In hiding for nearly the entire offseason, even as the Washington Redskins were discarding a highly paid safety and a veteran assistant coach, trying to acquire a Pro Bowl outside linebacker and forgoing several chances to address a leaky defensive line, Gregg Williams answered questions yesterday for only the second time since Dec. 30.
Well, he answered most of them.
Want to talk about Fred Smoot as the team comedian? Sure.
Want to ask about LaRon Landry’s painful paintball incident? Absolutely.
Want to get glowing recommendations about, well, the entire defensive roster as well as quarterback Jason Campbell and tight end Chris Cooley? No problem.
But don’t ask Williams about Shawn Springs’ state of mind following his refusal to take a $2 million pay cut in this fourth year of his contract. Only silence will follow.
Same goes for questions about whether Springs — a defensive disaster in 2006 — humbled Williams. He’ll mutter about how he can’t comment and walk away.
“That’s all history to him,” linebacker Marcus Washington said. “I’m glad last season is history, too. We’re starting over with a clean slate and hopefully do some good things.”
Things can’t get any worse for the Redskins defense.
A group that was instrumental in a 2005 playoff berth and responsible for Williams being given a contract that pays him more than $2 million a year regressed greatly last year. The Redskins went 5-11 and were 31st in yards allowed, last in yards per play, 27th against the run, 23rd against the pass, last in sacks, 26th on third down and, perhaps most notably, had only 12 takeaways the entire season.
Just as 2007 is an important season for several defensive players who want to prove they can be stars, remain standouts or rebound from woeful 2006 performances, this also is a big year for Williams if he wants to be a head coach again. Last year at this time, it was a forgone conclusion — he even said it — that head coaching gig No. 2 would be on the horizon, whether it be as Joe Gibbs’ replacement or with another team.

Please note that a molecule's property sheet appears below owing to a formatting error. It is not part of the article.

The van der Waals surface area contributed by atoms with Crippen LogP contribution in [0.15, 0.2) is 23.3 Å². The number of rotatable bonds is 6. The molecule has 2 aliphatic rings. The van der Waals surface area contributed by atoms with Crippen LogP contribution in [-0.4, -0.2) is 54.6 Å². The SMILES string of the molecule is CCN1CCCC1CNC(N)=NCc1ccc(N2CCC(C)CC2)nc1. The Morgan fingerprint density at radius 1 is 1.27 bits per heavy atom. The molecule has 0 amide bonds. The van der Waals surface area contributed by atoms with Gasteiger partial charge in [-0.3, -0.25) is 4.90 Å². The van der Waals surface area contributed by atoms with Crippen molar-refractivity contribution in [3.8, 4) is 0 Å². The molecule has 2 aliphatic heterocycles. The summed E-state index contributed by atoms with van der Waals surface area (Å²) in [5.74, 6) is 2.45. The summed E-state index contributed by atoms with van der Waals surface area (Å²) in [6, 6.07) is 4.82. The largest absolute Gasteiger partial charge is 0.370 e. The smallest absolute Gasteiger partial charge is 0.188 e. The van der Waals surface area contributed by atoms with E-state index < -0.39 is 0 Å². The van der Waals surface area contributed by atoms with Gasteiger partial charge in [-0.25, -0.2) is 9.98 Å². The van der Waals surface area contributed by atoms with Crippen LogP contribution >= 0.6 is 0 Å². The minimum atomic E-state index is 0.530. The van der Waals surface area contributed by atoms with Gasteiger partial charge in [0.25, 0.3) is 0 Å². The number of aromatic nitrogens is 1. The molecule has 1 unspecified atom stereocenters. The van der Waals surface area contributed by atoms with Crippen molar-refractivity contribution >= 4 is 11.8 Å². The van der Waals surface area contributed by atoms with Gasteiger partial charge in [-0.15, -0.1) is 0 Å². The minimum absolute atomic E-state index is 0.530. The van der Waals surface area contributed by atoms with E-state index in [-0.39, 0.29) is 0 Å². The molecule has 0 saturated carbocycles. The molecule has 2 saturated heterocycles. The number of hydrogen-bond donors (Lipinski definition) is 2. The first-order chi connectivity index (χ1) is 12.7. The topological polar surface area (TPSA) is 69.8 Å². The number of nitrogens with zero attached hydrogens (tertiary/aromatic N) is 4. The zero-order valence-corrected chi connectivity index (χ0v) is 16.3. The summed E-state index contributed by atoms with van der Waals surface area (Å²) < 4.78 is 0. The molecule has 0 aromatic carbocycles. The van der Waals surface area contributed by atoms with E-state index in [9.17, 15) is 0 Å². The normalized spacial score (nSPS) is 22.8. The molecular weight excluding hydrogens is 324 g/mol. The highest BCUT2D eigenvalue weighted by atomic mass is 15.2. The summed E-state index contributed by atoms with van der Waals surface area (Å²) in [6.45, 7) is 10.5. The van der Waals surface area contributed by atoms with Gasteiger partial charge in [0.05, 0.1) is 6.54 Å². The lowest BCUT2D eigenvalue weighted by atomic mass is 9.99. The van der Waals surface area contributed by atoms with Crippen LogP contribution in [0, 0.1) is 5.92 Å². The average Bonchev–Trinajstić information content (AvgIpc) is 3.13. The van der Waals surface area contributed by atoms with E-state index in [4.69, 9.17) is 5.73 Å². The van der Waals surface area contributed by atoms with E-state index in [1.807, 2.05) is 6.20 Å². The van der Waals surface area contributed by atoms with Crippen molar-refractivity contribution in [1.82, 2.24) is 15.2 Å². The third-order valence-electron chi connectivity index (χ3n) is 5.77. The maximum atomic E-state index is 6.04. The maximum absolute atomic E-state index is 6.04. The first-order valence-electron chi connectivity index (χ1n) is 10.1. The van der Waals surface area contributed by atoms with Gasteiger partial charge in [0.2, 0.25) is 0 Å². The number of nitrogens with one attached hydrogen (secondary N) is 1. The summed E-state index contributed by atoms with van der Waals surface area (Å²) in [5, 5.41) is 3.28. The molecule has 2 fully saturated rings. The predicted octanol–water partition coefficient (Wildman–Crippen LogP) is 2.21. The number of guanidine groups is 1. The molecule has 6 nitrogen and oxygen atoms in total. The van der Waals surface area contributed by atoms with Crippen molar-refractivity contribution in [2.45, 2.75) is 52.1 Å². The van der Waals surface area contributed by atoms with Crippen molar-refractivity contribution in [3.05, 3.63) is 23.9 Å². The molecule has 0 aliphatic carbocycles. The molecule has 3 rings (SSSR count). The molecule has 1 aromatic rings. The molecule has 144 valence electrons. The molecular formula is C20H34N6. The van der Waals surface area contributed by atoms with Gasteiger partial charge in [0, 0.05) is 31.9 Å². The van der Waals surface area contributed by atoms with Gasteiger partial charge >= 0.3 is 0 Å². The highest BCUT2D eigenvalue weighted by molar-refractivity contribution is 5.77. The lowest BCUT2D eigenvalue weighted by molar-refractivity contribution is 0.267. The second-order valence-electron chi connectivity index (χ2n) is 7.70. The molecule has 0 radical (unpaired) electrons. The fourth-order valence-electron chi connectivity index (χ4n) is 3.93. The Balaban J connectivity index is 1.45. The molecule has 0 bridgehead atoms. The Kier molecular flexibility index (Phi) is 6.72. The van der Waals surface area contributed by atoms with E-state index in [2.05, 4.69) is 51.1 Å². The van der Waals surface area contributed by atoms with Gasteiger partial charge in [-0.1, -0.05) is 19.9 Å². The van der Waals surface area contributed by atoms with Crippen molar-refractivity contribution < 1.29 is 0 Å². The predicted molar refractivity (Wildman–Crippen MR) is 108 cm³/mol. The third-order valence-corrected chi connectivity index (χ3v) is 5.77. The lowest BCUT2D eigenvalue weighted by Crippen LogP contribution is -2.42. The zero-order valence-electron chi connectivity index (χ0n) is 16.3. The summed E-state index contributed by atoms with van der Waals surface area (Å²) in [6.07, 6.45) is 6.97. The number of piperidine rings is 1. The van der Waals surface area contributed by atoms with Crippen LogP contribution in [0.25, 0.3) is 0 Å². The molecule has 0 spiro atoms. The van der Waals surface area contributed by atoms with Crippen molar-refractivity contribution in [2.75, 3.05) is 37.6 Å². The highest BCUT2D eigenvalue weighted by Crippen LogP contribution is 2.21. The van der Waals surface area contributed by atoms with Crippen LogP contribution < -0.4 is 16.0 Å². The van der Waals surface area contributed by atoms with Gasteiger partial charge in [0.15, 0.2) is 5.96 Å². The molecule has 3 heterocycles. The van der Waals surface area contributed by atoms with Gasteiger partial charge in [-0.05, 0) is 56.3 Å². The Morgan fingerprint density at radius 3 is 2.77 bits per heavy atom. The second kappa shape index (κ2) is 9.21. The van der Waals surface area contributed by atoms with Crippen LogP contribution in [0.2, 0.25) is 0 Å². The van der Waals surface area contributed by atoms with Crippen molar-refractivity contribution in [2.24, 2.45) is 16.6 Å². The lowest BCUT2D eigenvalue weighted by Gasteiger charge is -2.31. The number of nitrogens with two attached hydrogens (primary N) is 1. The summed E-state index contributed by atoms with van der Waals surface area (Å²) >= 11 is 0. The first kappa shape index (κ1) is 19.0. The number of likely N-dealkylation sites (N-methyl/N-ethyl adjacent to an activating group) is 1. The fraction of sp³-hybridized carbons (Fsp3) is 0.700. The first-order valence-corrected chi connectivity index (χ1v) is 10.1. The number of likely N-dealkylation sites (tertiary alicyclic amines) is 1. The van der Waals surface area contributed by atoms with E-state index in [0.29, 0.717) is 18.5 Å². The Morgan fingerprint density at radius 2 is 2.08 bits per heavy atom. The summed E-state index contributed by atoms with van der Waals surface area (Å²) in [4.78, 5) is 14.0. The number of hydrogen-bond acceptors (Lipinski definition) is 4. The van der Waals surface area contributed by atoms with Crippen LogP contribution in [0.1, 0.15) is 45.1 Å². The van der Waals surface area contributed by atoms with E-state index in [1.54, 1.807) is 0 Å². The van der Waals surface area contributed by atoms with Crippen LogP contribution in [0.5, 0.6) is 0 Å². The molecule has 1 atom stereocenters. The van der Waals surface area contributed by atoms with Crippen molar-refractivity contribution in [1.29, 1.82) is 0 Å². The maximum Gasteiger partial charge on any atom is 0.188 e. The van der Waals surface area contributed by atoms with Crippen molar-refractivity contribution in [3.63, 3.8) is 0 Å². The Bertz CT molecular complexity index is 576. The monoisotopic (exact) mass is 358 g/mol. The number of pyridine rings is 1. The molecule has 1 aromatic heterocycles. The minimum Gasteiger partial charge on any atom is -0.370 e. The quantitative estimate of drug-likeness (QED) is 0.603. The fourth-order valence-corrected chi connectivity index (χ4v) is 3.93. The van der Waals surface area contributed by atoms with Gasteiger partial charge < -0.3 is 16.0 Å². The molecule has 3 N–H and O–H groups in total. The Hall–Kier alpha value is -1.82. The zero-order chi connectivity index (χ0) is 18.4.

The perceived problems of last year — Adam Archuleta (for clashing with his position coach and not playing well) and Dale Lindsey (for the supposedly slow development of Rocky McIntosh) — were shown the door.
The team added middle linebacker London Fletcher, Smoot at cornerback, Landry at safety and a laundry list of role players.
But does that make the Redskins markedly better on defense? Will they be able to control a game when Campbell is having a young quarterback-type game? Can high draft picks like Carlos Rogers and Sean Taylor break through? Can Williams tweak his system to fit the personnel instead of the personnel trying to change their games to suit Williams? The answers likely will come fairly quickly this season.
The defensive line didn’t do much of anything very well last year (and that group of very accountable players is the first to fess up), unable to consistently pressure the quarterback or stop the run. But the Redskins are taking a big-time gamble that Phillip Daniels (age 34), Renaldo Wynn (32) and Cornelius Griffin (30) can stay healthy and produce at the same time.